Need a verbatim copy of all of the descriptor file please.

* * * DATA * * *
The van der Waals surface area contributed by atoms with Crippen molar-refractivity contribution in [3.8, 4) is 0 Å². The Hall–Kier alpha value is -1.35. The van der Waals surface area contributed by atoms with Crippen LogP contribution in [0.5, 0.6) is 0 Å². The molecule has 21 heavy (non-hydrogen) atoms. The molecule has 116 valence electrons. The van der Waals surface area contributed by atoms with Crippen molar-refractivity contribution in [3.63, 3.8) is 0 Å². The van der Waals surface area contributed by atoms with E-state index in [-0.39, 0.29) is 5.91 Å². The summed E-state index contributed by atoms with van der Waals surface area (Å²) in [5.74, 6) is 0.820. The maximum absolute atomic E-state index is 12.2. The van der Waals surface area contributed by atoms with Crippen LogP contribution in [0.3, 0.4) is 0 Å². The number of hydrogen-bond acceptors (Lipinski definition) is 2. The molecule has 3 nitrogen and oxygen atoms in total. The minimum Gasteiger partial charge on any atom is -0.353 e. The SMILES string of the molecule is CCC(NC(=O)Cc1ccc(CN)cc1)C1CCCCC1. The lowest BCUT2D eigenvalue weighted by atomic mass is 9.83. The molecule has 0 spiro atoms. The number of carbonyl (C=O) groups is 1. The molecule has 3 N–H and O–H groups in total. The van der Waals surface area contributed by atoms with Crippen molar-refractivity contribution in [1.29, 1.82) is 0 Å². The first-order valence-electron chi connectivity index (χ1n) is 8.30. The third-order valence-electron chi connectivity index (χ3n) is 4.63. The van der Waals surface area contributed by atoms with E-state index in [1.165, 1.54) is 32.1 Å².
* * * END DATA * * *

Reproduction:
The van der Waals surface area contributed by atoms with Crippen molar-refractivity contribution in [3.8, 4) is 0 Å². The Hall–Kier alpha value is -1.35. The van der Waals surface area contributed by atoms with Crippen LogP contribution in [0.5, 0.6) is 0 Å². The molecule has 21 heavy (non-hydrogen) atoms. The molecule has 116 valence electrons. The van der Waals surface area contributed by atoms with Crippen molar-refractivity contribution in [3.63, 3.8) is 0 Å². The van der Waals surface area contributed by atoms with E-state index in [-0.39, 0.29) is 5.91 Å². The summed E-state index contributed by atoms with van der Waals surface area (Å²) in [5.74, 6) is 0.820. The maximum absolute atomic E-state index is 12.2. The van der Waals surface area contributed by atoms with Crippen LogP contribution in [0.3, 0.4) is 0 Å². The number of hydrogen-bond acceptors (Lipinski definition) is 2. The molecule has 3 nitrogen and oxygen atoms in total. The minimum Gasteiger partial charge on any atom is -0.353 e. The SMILES string of the molecule is CCC(NC(=O)Cc1ccc(CN)cc1)C1CCCCC1. The lowest BCUT2D eigenvalue weighted by atomic mass is 9.83. The molecule has 0 spiro atoms. The number of carbonyl (C=O) groups is 1. The molecule has 3 N–H and O–H groups in total. The van der Waals surface area contributed by atoms with Crippen molar-refractivity contribution in [1.29, 1.82) is 0 Å². The first-order valence-electron chi connectivity index (χ1n) is 8.30. The third-order valence-electron chi connectivity index (χ3n) is 4.63. The van der Waals surface area contributed by atoms with E-state index in [1.165, 1.54) is 32.1 Å².